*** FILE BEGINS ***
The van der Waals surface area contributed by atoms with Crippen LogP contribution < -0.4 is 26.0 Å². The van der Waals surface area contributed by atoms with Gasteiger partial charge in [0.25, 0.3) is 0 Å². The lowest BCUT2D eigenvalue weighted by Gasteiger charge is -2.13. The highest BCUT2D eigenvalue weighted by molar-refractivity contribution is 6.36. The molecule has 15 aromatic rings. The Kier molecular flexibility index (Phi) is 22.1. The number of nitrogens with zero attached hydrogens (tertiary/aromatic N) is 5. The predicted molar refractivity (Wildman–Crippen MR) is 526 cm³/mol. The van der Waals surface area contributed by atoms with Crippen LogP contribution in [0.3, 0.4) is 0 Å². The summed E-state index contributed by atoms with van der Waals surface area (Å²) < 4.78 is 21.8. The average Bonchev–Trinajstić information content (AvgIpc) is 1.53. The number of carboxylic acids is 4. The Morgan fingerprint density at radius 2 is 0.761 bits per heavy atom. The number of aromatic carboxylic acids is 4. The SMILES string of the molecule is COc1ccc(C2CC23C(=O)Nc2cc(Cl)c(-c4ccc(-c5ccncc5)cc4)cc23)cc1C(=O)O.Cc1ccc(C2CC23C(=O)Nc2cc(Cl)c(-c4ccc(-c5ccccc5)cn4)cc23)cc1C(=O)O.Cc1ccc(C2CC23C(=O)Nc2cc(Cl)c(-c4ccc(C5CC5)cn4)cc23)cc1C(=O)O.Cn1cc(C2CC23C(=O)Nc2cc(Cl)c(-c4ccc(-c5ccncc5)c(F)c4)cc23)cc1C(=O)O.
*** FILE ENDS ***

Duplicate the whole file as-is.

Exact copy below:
The van der Waals surface area contributed by atoms with Crippen LogP contribution < -0.4 is 26.0 Å². The van der Waals surface area contributed by atoms with Gasteiger partial charge in [0.25, 0.3) is 0 Å². The lowest BCUT2D eigenvalue weighted by Gasteiger charge is -2.13. The highest BCUT2D eigenvalue weighted by molar-refractivity contribution is 6.36. The molecule has 15 aromatic rings. The Kier molecular flexibility index (Phi) is 22.1. The number of nitrogens with zero attached hydrogens (tertiary/aromatic N) is 5. The predicted molar refractivity (Wildman–Crippen MR) is 526 cm³/mol. The van der Waals surface area contributed by atoms with Crippen LogP contribution in [0.3, 0.4) is 0 Å². The summed E-state index contributed by atoms with van der Waals surface area (Å²) < 4.78 is 21.8. The average Bonchev–Trinajstić information content (AvgIpc) is 1.53. The number of carboxylic acids is 4. The Morgan fingerprint density at radius 2 is 0.761 bits per heavy atom. The number of aromatic carboxylic acids is 4. The SMILES string of the molecule is COc1ccc(C2CC23C(=O)Nc2cc(Cl)c(-c4ccc(-c5ccncc5)cc4)cc23)cc1C(=O)O.Cc1ccc(C2CC23C(=O)Nc2cc(Cl)c(-c4ccc(-c5ccccc5)cn4)cc23)cc1C(=O)O.Cc1ccc(C2CC23C(=O)Nc2cc(Cl)c(-c4ccc(C5CC5)cn4)cc23)cc1C(=O)O.Cn1cc(C2CC23C(=O)Nc2cc(Cl)c(-c4ccc(-c5ccncc5)c(F)c4)cc23)cc1C(=O)O.